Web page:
The Occupational Safety and Health Administration (OSHA) has stated that female construction workers face specific health and safety issues on the jobsite that may require different personal protective equipment (PPE), gear and apparel than men in the industry require. Because of this, OSHA best practices recommend that, in addition to compliance with the OSHA regulations, whenever employers are required to purchase PPE, they should purchase these items in size ranges that are also suitable for women. Employers should maintain a directory of PPE manufacturers and suppliers on-hand, identify a wide selection of size ranges, keep appropriate size ranges in stock, and ensure direct accessibility, as required. But safety is about more than compliance; it’s a necessity to meet the needs to the many varied body types that are at work throughout the industry.
According to a January 2021 study from BigRentz, 10.3% of the industry, or 1,106,900 employees, are women. This number represents a significant increase of women in the construction trades, and, according to Autodesk, is the highest rate in 20 years.
The same study indicates that women’s numbers in construction could be even higher, if not for several factors, including gender bias, a lack of adequate training, higher risk of workplace injury, and negative perceptions of women in construction. Despite these challenges, the number of women in the workforce is growing, with 12% of construction firms now owned by women, and companies across the United States taking steps to increase diversity in the workplace.
With more women being hired on the jobsite, as much attention must be paid to their safety as is paid to their male counterparts. As manufacturers continue to respond to an increasingly female workforce in the skilled trades and cater to this market, the shortage of skilled labor continues to impact the built world, and contractors and other construction businesses need to make sure they are prepared to keep an increasingly diverse workforce safe in the field.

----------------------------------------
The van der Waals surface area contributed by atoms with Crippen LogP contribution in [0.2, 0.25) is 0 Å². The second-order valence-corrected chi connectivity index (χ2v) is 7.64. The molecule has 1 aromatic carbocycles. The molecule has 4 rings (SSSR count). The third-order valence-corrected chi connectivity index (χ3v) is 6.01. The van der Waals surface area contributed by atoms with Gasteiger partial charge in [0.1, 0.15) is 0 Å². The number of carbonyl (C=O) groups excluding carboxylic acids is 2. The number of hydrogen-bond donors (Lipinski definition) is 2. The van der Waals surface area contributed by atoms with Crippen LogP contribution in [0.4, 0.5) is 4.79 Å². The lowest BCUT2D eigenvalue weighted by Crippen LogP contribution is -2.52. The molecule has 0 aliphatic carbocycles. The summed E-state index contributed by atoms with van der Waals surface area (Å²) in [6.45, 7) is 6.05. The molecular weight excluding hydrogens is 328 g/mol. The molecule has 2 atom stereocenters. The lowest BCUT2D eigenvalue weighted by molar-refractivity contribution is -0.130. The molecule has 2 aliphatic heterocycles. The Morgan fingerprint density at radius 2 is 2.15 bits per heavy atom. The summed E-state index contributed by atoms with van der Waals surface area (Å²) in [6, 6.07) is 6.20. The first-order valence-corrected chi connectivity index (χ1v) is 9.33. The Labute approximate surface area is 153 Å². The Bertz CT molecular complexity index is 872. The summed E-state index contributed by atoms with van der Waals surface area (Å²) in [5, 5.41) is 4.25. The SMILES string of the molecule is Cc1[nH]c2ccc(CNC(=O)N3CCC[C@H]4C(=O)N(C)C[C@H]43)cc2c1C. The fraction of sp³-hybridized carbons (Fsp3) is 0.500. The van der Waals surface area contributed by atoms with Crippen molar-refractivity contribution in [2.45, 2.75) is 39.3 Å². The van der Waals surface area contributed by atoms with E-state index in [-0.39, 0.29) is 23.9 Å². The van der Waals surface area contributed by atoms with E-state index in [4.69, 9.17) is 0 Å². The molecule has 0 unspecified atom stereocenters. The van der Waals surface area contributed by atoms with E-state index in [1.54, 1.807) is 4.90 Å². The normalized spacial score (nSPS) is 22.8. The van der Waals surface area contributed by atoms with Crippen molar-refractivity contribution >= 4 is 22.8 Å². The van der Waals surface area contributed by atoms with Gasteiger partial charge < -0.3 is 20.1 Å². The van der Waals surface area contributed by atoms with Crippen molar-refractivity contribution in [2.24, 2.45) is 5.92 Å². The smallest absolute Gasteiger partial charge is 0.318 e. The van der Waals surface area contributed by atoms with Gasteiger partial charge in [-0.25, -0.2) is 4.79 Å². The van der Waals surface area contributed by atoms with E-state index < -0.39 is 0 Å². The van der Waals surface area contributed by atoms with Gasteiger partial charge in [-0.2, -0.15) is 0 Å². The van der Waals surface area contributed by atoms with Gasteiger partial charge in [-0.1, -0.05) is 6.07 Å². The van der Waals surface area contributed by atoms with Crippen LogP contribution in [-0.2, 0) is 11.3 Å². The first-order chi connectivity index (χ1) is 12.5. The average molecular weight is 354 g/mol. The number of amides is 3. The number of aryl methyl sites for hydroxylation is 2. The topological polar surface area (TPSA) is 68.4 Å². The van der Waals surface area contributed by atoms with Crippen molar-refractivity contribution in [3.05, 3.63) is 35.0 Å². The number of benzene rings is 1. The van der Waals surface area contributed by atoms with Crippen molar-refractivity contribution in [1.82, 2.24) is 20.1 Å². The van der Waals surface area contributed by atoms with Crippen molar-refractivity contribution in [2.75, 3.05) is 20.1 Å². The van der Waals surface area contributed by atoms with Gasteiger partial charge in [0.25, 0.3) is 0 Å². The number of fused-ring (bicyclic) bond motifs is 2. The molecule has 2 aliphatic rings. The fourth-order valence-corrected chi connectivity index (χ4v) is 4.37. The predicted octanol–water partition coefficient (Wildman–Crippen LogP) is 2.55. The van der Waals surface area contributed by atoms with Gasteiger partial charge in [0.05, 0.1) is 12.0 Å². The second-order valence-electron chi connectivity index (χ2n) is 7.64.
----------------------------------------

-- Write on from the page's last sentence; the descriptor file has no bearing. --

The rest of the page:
Companies such as Truewerk, Safety Girl and Dovetail Workwear are tackling this market head on with work clothes specifically designed for women in construction and other skilled trades that demand physical work and specific safety needs. Additionally, other more established brands and traditional manufacturers such as Carhartt and Dickies have also begun to grow their product lines to cater to these needs. The industry’s “one size fits all” days are over, and a new dawn of safety gear, PPE and apparel is rising. But, what do construction business owners need to know to keep their female employees safe and comfortable on the job?
More Than Aesthetics
“Changing a color doesn’t necessarily make it appealing to other genders,” said Erica Cole, product manager, mechanical goods at Pure Safety Group. “Initially, most manufacturers provided safety gear in pink as a much too on-the-nose nod to the fact that the apparel or safety product was designed for women.” Cole’s observation isn’t restricted to just the construction industry, with an onslaught of products in recent years — spanning from razors to ballpoint pens — that were introduced with the claim of being designed especially for women, without more than a color change on the packaging. “Looking forward, I see the future moving past color delegations for women’s products and simply offering a wider range of sizes. I also expect that, as the number of women using safety gear continues to rise, more studies will be completed about the effects of falls and energy absorber deployment on women,” said Cole.